Mental disorders, from anxiety and depression to dependency on alcohol and opioids, are an increasing challenge for American society. Today’s college students face a mental health epidemic as they leave home for the first time at an age of life common for the onset of mental illness. Due to concerns about reputation, liability, cost, and other factors, college administrations have broadly failed to meet the growing crisis with a scaled response.
Student advocates play a critical role in improving mental health policies and practices. On the occasion of the 4th Annual Ivy League Mental Health Conference hosted by Cornell University April 26-28, The Sophie Fund presents A Brief Guide to Student Mental Health Advocacy. The guide highlights useful facts and figures, key advocacy goals, resources on student rights, and campus mental health best practices.
Some statistics underlining the urgency of supporting student mental health (Please note that some of the material below in this post may cause distress for some readers.)
- 43.8 million American adults—18.5 percent of the population—are experiencing mental illness in a given year, and 75 percent of mental illness cases begin by age 24, according to the National Alliance on Mental Illness.
- Suicide is the second leading cause of death among young people aged 15-24 years, according to the U.S. Centers for Disease Control and Prevention.
- 46.8 percent of college students surveyed reported that academics have been “traumatic or very difficult to handle,” and 39.3 percent “felt so depressed that it was difficult to function,” according to the 2017 National College Health Assessment; 12.1 percent seriously considered suicide in the last 12 months, and 1.9 percent had attempted suicide.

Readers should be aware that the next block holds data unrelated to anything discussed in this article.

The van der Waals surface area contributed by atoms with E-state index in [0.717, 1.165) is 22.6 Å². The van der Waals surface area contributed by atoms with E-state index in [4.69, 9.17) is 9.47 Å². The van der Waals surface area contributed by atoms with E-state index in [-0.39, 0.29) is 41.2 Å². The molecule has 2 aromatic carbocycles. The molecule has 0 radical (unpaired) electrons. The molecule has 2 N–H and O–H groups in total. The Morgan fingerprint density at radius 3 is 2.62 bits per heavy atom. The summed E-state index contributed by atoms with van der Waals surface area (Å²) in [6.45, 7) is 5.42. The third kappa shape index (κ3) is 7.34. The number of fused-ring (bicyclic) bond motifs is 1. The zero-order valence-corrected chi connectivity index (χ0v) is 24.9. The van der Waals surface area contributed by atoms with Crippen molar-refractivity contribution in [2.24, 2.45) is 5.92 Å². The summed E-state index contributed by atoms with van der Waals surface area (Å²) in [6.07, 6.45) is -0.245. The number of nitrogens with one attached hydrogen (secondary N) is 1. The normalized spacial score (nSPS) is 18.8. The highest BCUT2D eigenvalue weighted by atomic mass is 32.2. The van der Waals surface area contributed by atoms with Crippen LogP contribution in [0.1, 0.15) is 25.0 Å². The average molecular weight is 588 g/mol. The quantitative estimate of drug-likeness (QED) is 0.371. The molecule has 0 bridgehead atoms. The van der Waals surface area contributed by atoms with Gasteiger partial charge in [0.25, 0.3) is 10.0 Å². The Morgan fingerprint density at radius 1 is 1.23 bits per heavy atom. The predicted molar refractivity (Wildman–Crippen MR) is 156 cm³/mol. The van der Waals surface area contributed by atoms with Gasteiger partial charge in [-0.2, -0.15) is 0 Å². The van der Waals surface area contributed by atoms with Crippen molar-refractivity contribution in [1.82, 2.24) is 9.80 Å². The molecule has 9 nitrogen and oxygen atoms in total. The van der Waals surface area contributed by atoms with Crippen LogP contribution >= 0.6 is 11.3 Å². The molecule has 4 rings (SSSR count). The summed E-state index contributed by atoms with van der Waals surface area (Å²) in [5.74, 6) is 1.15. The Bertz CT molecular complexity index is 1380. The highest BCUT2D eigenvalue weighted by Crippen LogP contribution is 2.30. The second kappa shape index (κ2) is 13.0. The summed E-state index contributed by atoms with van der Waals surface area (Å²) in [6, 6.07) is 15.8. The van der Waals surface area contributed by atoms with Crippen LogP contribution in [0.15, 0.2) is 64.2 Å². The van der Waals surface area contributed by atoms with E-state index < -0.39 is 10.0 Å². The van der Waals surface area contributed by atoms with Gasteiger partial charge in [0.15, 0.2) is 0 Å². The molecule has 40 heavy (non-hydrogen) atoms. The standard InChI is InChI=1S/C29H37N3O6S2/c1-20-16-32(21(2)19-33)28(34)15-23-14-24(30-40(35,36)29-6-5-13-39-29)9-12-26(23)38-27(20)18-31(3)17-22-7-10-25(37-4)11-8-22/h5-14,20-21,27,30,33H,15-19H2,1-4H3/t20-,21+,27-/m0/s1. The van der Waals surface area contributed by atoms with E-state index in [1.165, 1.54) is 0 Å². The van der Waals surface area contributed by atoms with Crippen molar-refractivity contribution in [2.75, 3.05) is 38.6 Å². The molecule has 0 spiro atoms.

- 35.8 percent of surveyed college students seeking counseling in the 2017-18 academic year had “seriously considered attempting suicide” (up from 24 percent in the 2010-11 academic year), according to Center for Collegiate Mental Health 2018 Annual Report; 10.3 percent of the students seeking counseling had actually made a suicide attempt.
- 52 percent of students seeking counseling presented with “severe” psychological problems, up from 16 percent in 2000 and 44 percent in 2010, according to the 2014 National Survey of College Counseling Centers.
- In a campus-specific study, Cornell University’s 2017 Perceptions of Undergraduate Life and Student Experiences (PULSE) Survey of 5,001 undergraduates reported that 71.6 percent of respondents often or very often felt “overwhelmed,” and 42.9 percent said that they had been unable to function academically for at least a week on one or more occasions due to depression, stress, or anxiety. Nearly 10 percent of respondents reported being unable to function during a week-long period on five or more occasions. Nine percent of the respondents—about 450 students—reported “having seriously considered suicide at least once during the last year,” and about 85 students reported having actually attempted suicide at least once in the last year.
- 13.5 percent of female seniors participating in the Association of American Universities 2015 Campus Climate Survey on Sexual Assault and Sexual Misconduct reported being raped (“experiencing nonconsensual penetration involving physical force or incapacitation”) since enrolling in college; only 37.4 percent of undergraduate female students felt it was very likely or extremely likely that campus officials would take action against perpetrators of sexual assault or sexual misconduct.